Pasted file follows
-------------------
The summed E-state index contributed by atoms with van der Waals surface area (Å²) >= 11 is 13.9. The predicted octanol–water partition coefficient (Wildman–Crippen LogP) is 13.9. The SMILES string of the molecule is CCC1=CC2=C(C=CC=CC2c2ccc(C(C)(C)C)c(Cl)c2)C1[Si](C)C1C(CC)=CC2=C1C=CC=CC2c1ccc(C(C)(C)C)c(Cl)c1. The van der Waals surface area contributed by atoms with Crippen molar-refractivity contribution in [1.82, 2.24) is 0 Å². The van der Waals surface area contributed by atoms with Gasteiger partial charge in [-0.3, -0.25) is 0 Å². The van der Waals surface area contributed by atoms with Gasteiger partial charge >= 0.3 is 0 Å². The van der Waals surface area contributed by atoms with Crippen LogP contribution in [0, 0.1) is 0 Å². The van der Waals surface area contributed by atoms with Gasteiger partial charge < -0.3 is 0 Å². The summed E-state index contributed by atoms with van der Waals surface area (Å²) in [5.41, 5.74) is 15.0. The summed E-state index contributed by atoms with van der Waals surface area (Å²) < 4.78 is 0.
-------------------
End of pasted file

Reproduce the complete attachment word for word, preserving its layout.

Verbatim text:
The summed E-state index contributed by atoms with van der Waals surface area (Å²) >= 11 is 13.9. The predicted octanol–water partition coefficient (Wildman–Crippen LogP) is 13.9. The SMILES string of the molecule is CCC1=CC2=C(C=CC=CC2c2ccc(C(C)(C)C)c(Cl)c2)C1[Si](C)C1C(CC)=CC2=C1C=CC=CC2c1ccc(C(C)(C)C)c(Cl)c1. The van der Waals surface area contributed by atoms with Crippen molar-refractivity contribution in [1.82, 2.24) is 0 Å². The van der Waals surface area contributed by atoms with Gasteiger partial charge in [-0.3, -0.25) is 0 Å². The van der Waals surface area contributed by atoms with Gasteiger partial charge >= 0.3 is 0 Å². The van der Waals surface area contributed by atoms with Crippen LogP contribution in [0, 0.1) is 0 Å². The van der Waals surface area contributed by atoms with Gasteiger partial charge < -0.3 is 0 Å². The summed E-state index contributed by atoms with van der Waals surface area (Å²) in [5.41, 5.74) is 15.0. The summed E-state index contributed by atoms with van der Waals surface area (Å²) < 4.78 is 0.